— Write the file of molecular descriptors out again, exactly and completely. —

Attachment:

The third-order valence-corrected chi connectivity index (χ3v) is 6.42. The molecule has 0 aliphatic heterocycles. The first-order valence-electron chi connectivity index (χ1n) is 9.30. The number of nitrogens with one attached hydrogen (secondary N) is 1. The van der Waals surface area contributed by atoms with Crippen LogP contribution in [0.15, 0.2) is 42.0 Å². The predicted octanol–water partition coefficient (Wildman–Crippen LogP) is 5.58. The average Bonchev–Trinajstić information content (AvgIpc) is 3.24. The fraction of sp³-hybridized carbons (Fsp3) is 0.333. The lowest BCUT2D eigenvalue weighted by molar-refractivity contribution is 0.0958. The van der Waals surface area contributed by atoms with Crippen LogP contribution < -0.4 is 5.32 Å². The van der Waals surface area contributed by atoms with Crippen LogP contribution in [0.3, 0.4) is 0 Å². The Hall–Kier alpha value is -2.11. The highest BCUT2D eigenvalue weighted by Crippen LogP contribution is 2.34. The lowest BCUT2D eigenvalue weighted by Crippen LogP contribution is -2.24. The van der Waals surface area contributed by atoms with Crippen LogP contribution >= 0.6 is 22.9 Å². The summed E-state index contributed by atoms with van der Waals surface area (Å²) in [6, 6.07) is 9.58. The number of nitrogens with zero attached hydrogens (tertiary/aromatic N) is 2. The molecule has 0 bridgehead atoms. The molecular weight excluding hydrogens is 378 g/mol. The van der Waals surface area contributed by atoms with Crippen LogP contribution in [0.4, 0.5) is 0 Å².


The third-order valence-corrected chi connectivity index (χ3v) is 6.42. The molecule has 0 aliphatic heterocycles. The first-order valence-electron chi connectivity index (χ1n) is 9.30. The number of nitrogens with one attached hydrogen (secondary N) is 1. The van der Waals surface area contributed by atoms with Crippen LogP contribution in [0.15, 0.2) is 42.0 Å². The predicted octanol–water partition coefficient (Wildman–Crippen LogP) is 5.58. The average Bonchev–Trinajstić information content (AvgIpc) is 3.24. The fraction of sp³-hybridized carbons (Fsp3) is 0.333. The lowest BCUT2D eigenvalue weighted by molar-refractivity contribution is 0.0958. The van der Waals surface area contributed by atoms with Crippen LogP contribution < -0.4 is 5.32 Å². The van der Waals surface area contributed by atoms with Crippen LogP contribution in [0.3, 0.4) is 0 Å². The Hall–Kier alpha value is -2.11. The highest BCUT2D eigenvalue weighted by Crippen LogP contribution is 2.34. The lowest BCUT2D eigenvalue weighted by Crippen LogP contribution is -2.24. The van der Waals surface area contributed by atoms with Crippen LogP contribution >= 0.6 is 22.9 Å². The summed E-state index contributed by atoms with van der Waals surface area (Å²) in [6, 6.07) is 9.58. The number of nitrogens with zero attached hydrogens (tertiary/aromatic N) is 2. The molecule has 0 bridgehead atoms. The molecular weight excluding hydrogens is 378 g/mol. The van der Waals surface area contributed by atoms with Crippen LogP contribution in [0.4, 0.5) is 0 Å².